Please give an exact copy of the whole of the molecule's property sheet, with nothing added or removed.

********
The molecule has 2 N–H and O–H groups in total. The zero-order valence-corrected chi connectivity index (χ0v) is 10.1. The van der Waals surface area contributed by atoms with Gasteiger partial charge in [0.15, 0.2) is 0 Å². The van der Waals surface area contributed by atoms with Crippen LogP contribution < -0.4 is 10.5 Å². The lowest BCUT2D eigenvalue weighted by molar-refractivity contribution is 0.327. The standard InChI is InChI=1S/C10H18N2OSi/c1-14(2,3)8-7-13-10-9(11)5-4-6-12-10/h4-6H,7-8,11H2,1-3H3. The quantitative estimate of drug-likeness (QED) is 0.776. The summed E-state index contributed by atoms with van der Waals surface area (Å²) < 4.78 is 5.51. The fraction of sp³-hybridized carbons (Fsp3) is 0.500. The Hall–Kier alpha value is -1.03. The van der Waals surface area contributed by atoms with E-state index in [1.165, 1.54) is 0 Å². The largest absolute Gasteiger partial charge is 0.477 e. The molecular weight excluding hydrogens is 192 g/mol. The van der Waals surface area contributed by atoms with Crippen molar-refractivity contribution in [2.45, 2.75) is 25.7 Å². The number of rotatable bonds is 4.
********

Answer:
The molecule has 2 N–H and O–H groups in total. The zero-order valence-corrected chi connectivity index (χ0v) is 10.1. The van der Waals surface area contributed by atoms with Gasteiger partial charge in [0.15, 0.2) is 0 Å². The van der Waals surface area contributed by atoms with Crippen LogP contribution < -0.4 is 10.5 Å². The lowest BCUT2D eigenvalue weighted by molar-refractivity contribution is 0.327. The standard InChI is InChI=1S/C10H18N2OSi/c1-14(2,3)8-7-13-10-9(11)5-4-6-12-10/h4-6H,7-8,11H2,1-3H3. The quantitative estimate of drug-likeness (QED) is 0.776. The summed E-state index contributed by atoms with van der Waals surface area (Å²) < 4.78 is 5.51. The fraction of sp³-hybridized carbons (Fsp3) is 0.500. The Hall–Kier alpha value is -1.03. The van der Waals surface area contributed by atoms with E-state index in [1.165, 1.54) is 0 Å². The largest absolute Gasteiger partial charge is 0.477 e. The molecular weight excluding hydrogens is 192 g/mol. The van der Waals surface area contributed by atoms with Crippen molar-refractivity contribution in [2.45, 2.75) is 25.7 Å². The number of rotatable bonds is 4.